Mark Grimsley has announced that Bruce Levine’s Confederate Emancipation: Southern Plans to Free and Arm Slaves During the Civil War (Oxford University Press, 2006) has been awarded the 2007 Peter Seaborg Award. This is an excellent choice for the award, which is given annually by the George Tyler Moore Center for the Study of the Civil War in Shepherdstown, West Virginia. [Their website does not mention anything about the 2007 and I was unable to locate an online news item. No doubt Mark has an inside source.] Levine’s study addresses the debate in the Confederacy surrounding plans to free and arm slaves as well as why most white southerners steadfastly refused to approve the plan until close to the end of the war. The book also addresses issues of memory in connection with the continued popularity of stories purporting to demonstrate that large numbers of free and enslaved black men served in and supported the Confederate war effort.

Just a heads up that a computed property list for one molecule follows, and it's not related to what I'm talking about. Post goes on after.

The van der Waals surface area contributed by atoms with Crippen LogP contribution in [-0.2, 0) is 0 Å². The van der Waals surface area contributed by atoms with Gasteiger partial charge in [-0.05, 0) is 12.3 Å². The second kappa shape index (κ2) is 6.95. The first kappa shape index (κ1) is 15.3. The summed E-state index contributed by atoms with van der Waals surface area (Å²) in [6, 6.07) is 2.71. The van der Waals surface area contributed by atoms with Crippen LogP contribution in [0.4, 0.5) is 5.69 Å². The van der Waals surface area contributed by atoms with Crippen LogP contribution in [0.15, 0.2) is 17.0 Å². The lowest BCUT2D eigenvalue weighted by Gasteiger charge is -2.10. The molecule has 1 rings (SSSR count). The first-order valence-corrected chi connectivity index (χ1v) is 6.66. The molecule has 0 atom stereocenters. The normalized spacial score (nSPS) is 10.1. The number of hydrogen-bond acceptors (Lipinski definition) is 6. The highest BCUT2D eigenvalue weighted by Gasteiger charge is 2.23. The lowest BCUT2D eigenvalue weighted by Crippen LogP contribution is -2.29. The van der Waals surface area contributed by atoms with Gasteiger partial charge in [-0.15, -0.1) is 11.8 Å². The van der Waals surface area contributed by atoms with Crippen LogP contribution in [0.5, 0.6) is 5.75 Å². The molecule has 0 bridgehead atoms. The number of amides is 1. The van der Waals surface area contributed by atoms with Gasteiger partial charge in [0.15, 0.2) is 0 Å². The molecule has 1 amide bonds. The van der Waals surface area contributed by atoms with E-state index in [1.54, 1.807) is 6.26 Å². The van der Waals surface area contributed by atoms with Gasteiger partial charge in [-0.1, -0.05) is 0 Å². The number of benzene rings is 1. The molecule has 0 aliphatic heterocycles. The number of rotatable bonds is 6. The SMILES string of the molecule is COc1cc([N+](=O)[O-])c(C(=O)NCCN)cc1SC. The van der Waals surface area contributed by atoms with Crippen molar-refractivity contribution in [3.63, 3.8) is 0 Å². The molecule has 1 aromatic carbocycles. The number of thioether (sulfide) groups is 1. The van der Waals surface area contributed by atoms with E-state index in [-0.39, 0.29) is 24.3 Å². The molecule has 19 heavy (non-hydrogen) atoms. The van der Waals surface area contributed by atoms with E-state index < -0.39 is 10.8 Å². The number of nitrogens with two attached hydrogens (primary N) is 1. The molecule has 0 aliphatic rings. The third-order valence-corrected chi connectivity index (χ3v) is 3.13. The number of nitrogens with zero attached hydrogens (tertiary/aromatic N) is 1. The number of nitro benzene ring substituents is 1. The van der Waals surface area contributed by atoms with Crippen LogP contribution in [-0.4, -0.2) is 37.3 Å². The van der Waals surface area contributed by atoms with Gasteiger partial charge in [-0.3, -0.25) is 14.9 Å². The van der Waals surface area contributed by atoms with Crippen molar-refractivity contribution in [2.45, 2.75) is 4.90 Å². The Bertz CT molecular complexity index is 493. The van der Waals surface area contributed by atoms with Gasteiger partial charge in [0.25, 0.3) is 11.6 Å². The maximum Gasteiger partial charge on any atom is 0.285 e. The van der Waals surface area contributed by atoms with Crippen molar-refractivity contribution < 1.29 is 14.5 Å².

Congratulations to Bruce Levine